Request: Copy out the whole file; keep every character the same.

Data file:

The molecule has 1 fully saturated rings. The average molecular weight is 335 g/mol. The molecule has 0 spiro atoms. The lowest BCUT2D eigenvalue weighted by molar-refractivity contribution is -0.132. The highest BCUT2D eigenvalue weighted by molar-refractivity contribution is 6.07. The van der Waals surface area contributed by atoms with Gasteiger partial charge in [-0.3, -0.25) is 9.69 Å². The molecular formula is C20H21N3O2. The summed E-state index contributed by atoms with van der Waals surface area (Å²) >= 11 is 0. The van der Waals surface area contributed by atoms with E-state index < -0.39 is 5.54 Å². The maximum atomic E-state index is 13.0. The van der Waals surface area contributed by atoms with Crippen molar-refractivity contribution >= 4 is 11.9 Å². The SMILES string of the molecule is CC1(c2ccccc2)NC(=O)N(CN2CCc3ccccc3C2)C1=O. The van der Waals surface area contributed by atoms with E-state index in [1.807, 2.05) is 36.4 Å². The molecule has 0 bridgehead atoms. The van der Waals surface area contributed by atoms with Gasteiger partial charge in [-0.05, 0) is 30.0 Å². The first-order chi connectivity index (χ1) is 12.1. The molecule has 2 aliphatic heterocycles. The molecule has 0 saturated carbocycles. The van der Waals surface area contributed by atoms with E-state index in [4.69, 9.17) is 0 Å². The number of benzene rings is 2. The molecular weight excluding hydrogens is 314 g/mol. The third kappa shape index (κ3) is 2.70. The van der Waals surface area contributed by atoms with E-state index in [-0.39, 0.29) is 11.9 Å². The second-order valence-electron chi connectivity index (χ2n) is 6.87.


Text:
The molecule has 1 fully saturated rings. The average molecular weight is 335 g/mol. The molecule has 0 spiro atoms. The lowest BCUT2D eigenvalue weighted by molar-refractivity contribution is -0.132. The highest BCUT2D eigenvalue weighted by molar-refractivity contribution is 6.07. The van der Waals surface area contributed by atoms with Gasteiger partial charge in [-0.3, -0.25) is 9.69 Å². The molecular formula is C20H21N3O2. The summed E-state index contributed by atoms with van der Waals surface area (Å²) >= 11 is 0. The van der Waals surface area contributed by atoms with E-state index < -0.39 is 5.54 Å². The maximum atomic E-state index is 13.0. The van der Waals surface area contributed by atoms with Crippen molar-refractivity contribution >= 4 is 11.9 Å². The SMILES string of the molecule is CC1(c2ccccc2)NC(=O)N(CN2CCc3ccccc3C2)C1=O. The van der Waals surface area contributed by atoms with E-state index in [1.807, 2.05) is 36.4 Å². The molecule has 0 bridgehead atoms. The van der Waals surface area contributed by atoms with Gasteiger partial charge in [-0.05, 0) is 30.0 Å². The first-order chi connectivity index (χ1) is 12.1. The molecule has 2 aliphatic heterocycles. The molecule has 0 saturated carbocycles. The van der Waals surface area contributed by atoms with E-state index in [4.69, 9.17) is 0 Å². The number of benzene rings is 2. The molecular weight excluding hydrogens is 314 g/mol. The third kappa shape index (κ3) is 2.70. The van der Waals surface area contributed by atoms with E-state index in [-0.39, 0.29) is 11.9 Å². The second-order valence-electron chi connectivity index (χ2n) is 6.87.